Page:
I was a voracious reader as a kid and started reading books for adults at an inappropriately young age. A Pirate’s Love by Johanna Lindsey came out before I was born, so I know I didn’t start reading it that early, but the copy that came into my hands was definitely not something I should’ve been reading.
Since it was the first romance novel I read and I still love the genre, it’s not surprising that I enjoyed my first taste. Tristan was the first alpha male asshole (or alpha-hole) that had me sighing in longing. My enduring fascination with pirates and the Caribbean was probably sparked in part by this book. Johanna Lindsey is a talented, prolific writer, so surely this was a great book, right?
Trying to remember how I viewed it at the time, I remember thinking that Tristan was an asshole and being horrified by some of the stuff he did, but I don’t remember it ruining my enjoyment of the book. I just wished he’d be nice to Bettina so they could live happily ever after. Ugh.
So in the interest of destroying my childhood memories, I’m rereading the book. Come, join in my disillusionment! First of all, the description used for the newest edition of the book doesn’t match the original back cover. Here’s what it says now:
Sailing westward toward the Caribbean sun, young Bettina Verlaine obediently sets out to fulfill the promise made by her father–but not by her heart–a prearranged marriage destined not to be…once the notorious Captain Tristan’s pirate ship appears on the horizon.
Abducted by the bold and handsome brigand, the pale-haired beauty surrenders her innocence in the warm caress of the tropical winds–detesting her virile captor for enslaving her. . .yet loving him for the passionate spell he casts over fragile, yearning heart.
And here’s what the original edition says:
With languid tropic breezes caressing her breathtakingly beautiful face, Bettina Verlaine stood before the mast, sailing westward to fulfil a promise her heart never made–marriage to a Count her eyes had never beheld.
Then in a moment of swashbuckling courage, the pirate Tristan swept her away and the spell of his passion was cast over her heart forever.
But many days–and fiery nights–must pass before their love could flower into that fragile blossom a woman gives to only one man.
Both descriptions make things sound sexy and seductive, though. How does it start?
The book opens with Bettina called to the drawing room of her father. She already knows that it’s going to be about her getting married, because she’s at the ripe old age of nineteen and most young women of her station are married off by fourteen or fifteen, but her father has been very strange in not getting her married sooner. Not true. Even among nobility, getting married in your early teens just wasn’t the norm. GOOD NEWS, HISTORICAL ROMANCE AUTHORS: You don’t have to tie yourself in knots to explain why you’re writing about an actual adult heroine.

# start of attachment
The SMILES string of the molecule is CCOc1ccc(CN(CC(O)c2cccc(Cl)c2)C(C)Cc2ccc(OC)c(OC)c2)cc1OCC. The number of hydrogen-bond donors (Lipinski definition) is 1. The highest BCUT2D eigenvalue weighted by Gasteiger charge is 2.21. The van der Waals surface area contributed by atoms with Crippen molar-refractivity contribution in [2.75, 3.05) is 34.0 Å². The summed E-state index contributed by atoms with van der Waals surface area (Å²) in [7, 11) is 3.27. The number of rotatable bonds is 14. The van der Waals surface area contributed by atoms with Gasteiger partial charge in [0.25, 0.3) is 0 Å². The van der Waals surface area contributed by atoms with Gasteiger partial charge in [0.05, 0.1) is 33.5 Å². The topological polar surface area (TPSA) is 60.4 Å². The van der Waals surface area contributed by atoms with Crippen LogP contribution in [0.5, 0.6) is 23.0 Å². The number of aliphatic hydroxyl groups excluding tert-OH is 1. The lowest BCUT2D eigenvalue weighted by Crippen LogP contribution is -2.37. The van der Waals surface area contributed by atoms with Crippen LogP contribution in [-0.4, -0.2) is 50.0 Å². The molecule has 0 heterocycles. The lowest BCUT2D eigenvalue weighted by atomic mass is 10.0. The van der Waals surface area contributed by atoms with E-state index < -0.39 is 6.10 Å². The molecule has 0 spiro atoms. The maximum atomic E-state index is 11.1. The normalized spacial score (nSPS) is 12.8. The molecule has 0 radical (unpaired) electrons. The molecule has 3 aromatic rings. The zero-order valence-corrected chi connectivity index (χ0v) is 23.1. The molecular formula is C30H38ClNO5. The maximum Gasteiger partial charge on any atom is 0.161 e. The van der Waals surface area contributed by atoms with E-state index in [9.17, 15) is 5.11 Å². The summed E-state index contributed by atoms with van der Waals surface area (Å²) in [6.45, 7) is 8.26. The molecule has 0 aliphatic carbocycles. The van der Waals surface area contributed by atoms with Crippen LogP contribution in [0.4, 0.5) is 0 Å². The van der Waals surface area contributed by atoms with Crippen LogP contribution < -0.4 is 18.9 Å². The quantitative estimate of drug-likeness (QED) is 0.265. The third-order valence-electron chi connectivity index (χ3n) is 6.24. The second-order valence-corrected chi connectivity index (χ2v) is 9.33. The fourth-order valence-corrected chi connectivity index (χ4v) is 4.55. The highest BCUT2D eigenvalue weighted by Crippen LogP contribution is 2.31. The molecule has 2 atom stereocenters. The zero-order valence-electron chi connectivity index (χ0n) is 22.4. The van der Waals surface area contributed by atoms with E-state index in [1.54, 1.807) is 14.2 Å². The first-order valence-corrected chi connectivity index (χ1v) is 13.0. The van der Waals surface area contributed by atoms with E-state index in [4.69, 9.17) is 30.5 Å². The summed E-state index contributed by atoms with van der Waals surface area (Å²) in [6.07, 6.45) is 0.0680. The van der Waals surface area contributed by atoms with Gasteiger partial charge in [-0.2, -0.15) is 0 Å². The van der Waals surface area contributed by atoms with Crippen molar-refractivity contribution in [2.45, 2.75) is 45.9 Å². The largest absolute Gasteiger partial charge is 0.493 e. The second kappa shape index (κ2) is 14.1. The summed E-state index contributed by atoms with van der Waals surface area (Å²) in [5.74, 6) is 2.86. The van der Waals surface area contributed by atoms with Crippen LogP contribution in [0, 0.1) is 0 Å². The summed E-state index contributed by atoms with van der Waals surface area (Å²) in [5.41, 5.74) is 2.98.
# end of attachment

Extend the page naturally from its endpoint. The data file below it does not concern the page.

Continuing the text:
The point of view in this first scene shifts between Bettina and her mother Jossel without warning, which few publishing houses would tolerate these days. Her mother is upset and doesn’t want Bettina sent away to get married, but Bettina is resigned. This is just how things are in 1667 and they’ll remain that way probably forever. (“Ho, ho,” I imagine the liberated women of ’78 chortling.) Here we get a bit of Bettina’s personality:
“Yes, Papa,” Bettina said quietly, amazed at her own self-control.
“You will leave in a month. This will not give you much time to make your trousseau, so I will hire dressmakers to help you. Comte de Lambert resides on Saint Martin, an island in the Caribbean, so you will travel by ship. Unfortunately, it will be a long and tedious voyage. Madeleine, your old nurse, will go with you as chaperone and companion.”
“Why must I go so far away?” Bettina exploded. “Surely there must be someone here in France I could marry.”
“By the Blessed Virgin!” Andre shouted, his otherwise milky complexion turning quite red. He stood up and glared at his wife. “I sent her to that convent to learn obedience! But all those years were wasted, I can see. She still questions my authority.”
“If you would only take her wishes into consideration, Andre. Is that too much to ask?” Jossel ventured.
“Her wishes are of no concern, madame,” said Andre. “And I will not stand for any more of your opposition. The betrothal has been arranged and cannot be undone. Bettina will marry Comte Pierre de Lambert. I pray God he can curb her defiance where I have failed!”